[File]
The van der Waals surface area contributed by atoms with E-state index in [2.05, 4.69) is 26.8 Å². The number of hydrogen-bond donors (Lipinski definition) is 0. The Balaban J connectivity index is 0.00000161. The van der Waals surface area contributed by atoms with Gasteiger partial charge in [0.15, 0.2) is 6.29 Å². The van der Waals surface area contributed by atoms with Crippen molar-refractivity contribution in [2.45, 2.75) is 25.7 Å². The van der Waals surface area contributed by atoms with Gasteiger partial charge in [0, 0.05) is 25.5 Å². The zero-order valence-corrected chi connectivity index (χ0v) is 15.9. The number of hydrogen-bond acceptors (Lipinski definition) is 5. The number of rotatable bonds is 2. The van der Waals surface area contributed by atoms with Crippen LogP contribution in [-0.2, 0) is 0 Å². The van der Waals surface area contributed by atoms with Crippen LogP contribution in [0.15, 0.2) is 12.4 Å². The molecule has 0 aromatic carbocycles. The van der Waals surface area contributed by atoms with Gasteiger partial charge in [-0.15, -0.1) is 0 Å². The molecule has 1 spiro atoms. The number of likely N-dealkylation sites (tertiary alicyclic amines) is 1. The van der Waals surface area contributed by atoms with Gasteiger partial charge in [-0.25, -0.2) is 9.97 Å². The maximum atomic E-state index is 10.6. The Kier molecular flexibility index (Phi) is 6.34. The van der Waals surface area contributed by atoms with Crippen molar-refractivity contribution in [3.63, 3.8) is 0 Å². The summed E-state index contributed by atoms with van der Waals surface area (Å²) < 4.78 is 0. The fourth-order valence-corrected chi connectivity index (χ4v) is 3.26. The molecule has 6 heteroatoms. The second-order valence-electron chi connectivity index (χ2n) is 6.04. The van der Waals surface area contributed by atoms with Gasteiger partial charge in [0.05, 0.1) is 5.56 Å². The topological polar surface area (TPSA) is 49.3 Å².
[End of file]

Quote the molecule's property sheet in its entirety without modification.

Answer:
The van der Waals surface area contributed by atoms with E-state index in [2.05, 4.69) is 26.8 Å². The number of hydrogen-bond donors (Lipinski definition) is 0. The Balaban J connectivity index is 0.00000161. The van der Waals surface area contributed by atoms with Gasteiger partial charge in [0.15, 0.2) is 6.29 Å². The van der Waals surface area contributed by atoms with Crippen molar-refractivity contribution in [2.45, 2.75) is 25.7 Å². The van der Waals surface area contributed by atoms with Gasteiger partial charge in [0, 0.05) is 25.5 Å². The zero-order valence-corrected chi connectivity index (χ0v) is 15.9. The number of hydrogen-bond acceptors (Lipinski definition) is 5. The number of rotatable bonds is 2. The van der Waals surface area contributed by atoms with Crippen LogP contribution in [-0.2, 0) is 0 Å². The van der Waals surface area contributed by atoms with Crippen LogP contribution in [0.15, 0.2) is 12.4 Å². The molecule has 0 aromatic carbocycles. The van der Waals surface area contributed by atoms with Gasteiger partial charge in [-0.15, -0.1) is 0 Å². The molecule has 1 spiro atoms. The number of likely N-dealkylation sites (tertiary alicyclic amines) is 1. The van der Waals surface area contributed by atoms with Gasteiger partial charge in [-0.25, -0.2) is 9.97 Å². The maximum atomic E-state index is 10.6. The Kier molecular flexibility index (Phi) is 6.34. The van der Waals surface area contributed by atoms with Crippen molar-refractivity contribution in [3.63, 3.8) is 0 Å². The summed E-state index contributed by atoms with van der Waals surface area (Å²) < 4.78 is 0. The fourth-order valence-corrected chi connectivity index (χ4v) is 3.26. The molecule has 6 heteroatoms. The second-order valence-electron chi connectivity index (χ2n) is 6.04. The van der Waals surface area contributed by atoms with Gasteiger partial charge in [0.05, 0.1) is 5.56 Å². The topological polar surface area (TPSA) is 49.3 Å².